The year 1956 was one of the most important years in the history of caste in modern times. Dr. Ambedkar, the stalwart anti-caste scholar, statesman and leader, led the people of his community, the Mahars and other untouchables, towards a religious conversion to Buddhism. The mass religious conversions stipulated the process of conversion as a political ideology in an anti-caste discourse. The scholar Jayashree Gokhale in her 1986 essay noted that Ambedkar’s interest in Buddhism as a gateway to liberation of the Dalits against the chains of Hindu varnashrama (the institution of caste) was shared; the Mahar community too had an agenda to escape the shackles of caste by conversion. Gokhale points out that “[…] the first raising of the conversion issue (1935), and the religions mentioned as possibilities (Islam, Christianity, and Sikhism), occured in the wake of the Poona Pact, which had undone the grant of separate electorates for the Untouchables in accord with the Communal Award of August 1932,”.The Mahars, over time, regarded Buddhism as inevitably linked to their history. They claimed that Buddhism was the original religion that they followed and Hinduism, in actuality, was imposed upon them and so was the institution of caste. The claim empowers the ideology of conversion to be effective and in turn instills meaning into the aspect of conversion as a political goal. This political goal is also counter-hegemonic, reducing numbers for a Hindu order that has deprived its major population.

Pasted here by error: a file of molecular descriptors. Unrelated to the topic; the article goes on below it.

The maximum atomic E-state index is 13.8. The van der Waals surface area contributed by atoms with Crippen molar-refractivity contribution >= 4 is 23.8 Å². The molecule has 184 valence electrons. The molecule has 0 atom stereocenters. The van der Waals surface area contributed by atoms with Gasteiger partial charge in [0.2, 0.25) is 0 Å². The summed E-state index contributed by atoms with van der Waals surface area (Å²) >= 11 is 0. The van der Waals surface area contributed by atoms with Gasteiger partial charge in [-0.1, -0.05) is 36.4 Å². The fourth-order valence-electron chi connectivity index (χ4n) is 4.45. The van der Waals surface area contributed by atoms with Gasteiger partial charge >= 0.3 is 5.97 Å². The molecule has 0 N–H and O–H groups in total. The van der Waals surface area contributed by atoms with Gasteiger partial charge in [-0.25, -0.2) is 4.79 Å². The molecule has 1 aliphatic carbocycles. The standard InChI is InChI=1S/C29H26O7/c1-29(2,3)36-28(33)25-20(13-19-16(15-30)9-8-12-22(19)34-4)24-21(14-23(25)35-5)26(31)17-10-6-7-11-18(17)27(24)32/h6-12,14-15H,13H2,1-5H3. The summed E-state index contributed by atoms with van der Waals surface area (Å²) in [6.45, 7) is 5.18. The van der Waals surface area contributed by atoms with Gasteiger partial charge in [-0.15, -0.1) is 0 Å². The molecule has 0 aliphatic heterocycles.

The humiliation and downtrodden condition of the untouchables is a source of immense loss of self-respect and the adoption of Buddhism and its Dhamma is supposed to alleviate those conditions materially, spearhead a community of better-off ex-untouchables, and ultimately break away from ages of humiliation. Thousands of untouchables were to benefit from this political tool, for many it opened the gates to become a middle-class in searing modernity. And in this respect, conversion became a strong political goal that could drastically change material conditions of the downtrodden and uplift them. With the Constitution of India in place, reservations and criminalisation of Untouchability was in favour of the anti-caste movement but “despite the realization of legal and constitutional goals, the ideological objectives of the movement remained unfulfilled for Ambedkar.” Hence, conversion showed a way to reorient the ideological positioning of the Untouchables.